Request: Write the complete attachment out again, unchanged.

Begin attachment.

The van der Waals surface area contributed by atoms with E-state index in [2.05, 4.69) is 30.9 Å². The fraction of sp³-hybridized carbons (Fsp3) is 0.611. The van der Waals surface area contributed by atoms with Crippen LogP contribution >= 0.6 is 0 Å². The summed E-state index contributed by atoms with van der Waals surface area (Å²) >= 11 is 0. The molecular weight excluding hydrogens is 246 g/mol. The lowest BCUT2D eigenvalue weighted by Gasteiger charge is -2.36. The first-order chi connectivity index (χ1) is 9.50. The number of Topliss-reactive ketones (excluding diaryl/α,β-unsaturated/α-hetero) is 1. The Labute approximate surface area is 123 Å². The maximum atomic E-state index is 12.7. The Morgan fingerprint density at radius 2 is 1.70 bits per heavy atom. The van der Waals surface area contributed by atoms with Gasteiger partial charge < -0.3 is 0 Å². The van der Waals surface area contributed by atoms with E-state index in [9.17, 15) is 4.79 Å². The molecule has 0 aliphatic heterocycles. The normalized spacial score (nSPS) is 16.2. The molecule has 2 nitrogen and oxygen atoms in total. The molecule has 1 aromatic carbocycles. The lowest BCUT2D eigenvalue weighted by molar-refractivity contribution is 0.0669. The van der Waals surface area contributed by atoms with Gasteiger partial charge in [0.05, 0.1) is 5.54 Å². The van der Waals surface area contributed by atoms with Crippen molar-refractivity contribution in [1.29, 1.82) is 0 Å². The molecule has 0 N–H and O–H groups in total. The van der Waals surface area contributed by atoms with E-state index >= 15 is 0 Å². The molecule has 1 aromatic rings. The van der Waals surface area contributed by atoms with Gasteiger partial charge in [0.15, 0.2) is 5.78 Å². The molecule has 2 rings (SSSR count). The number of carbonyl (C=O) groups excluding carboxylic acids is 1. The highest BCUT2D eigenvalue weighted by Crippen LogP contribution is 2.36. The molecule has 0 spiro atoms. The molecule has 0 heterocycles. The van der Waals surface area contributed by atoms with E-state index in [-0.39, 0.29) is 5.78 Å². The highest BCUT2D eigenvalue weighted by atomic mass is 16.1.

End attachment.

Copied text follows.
The van der Waals surface area contributed by atoms with E-state index in [2.05, 4.69) is 30.9 Å². The fraction of sp³-hybridized carbons (Fsp3) is 0.611. The van der Waals surface area contributed by atoms with Crippen LogP contribution >= 0.6 is 0 Å². The summed E-state index contributed by atoms with van der Waals surface area (Å²) >= 11 is 0. The molecular weight excluding hydrogens is 246 g/mol. The lowest BCUT2D eigenvalue weighted by Gasteiger charge is -2.36. The first-order chi connectivity index (χ1) is 9.50. The number of Topliss-reactive ketones (excluding diaryl/α,β-unsaturated/α-hetero) is 1. The Labute approximate surface area is 123 Å². The maximum atomic E-state index is 12.7. The Morgan fingerprint density at radius 2 is 1.70 bits per heavy atom. The van der Waals surface area contributed by atoms with Gasteiger partial charge < -0.3 is 0 Å². The van der Waals surface area contributed by atoms with E-state index in [9.17, 15) is 4.79 Å². The molecule has 0 aliphatic heterocycles. The normalized spacial score (nSPS) is 16.2. The molecule has 2 nitrogen and oxygen atoms in total. The molecule has 1 aromatic carbocycles. The lowest BCUT2D eigenvalue weighted by molar-refractivity contribution is 0.0669. The van der Waals surface area contributed by atoms with Gasteiger partial charge in [0.05, 0.1) is 5.54 Å². The van der Waals surface area contributed by atoms with Crippen molar-refractivity contribution in [1.29, 1.82) is 0 Å². The molecule has 0 N–H and O–H groups in total. The van der Waals surface area contributed by atoms with E-state index >= 15 is 0 Å². The molecule has 1 aromatic rings. The van der Waals surface area contributed by atoms with Gasteiger partial charge in [0.15, 0.2) is 5.78 Å². The molecule has 2 rings (SSSR count). The number of carbonyl (C=O) groups excluding carboxylic acids is 1. The highest BCUT2D eigenvalue weighted by Crippen LogP contribution is 2.36. The molecule has 0 spiro atoms. The molecule has 0 heterocycles. The van der Waals surface area contributed by atoms with E-state index in [-0.39, 0.29) is 5.78 Å². The highest BCUT2D eigenvalue weighted by atomic mass is 16.1.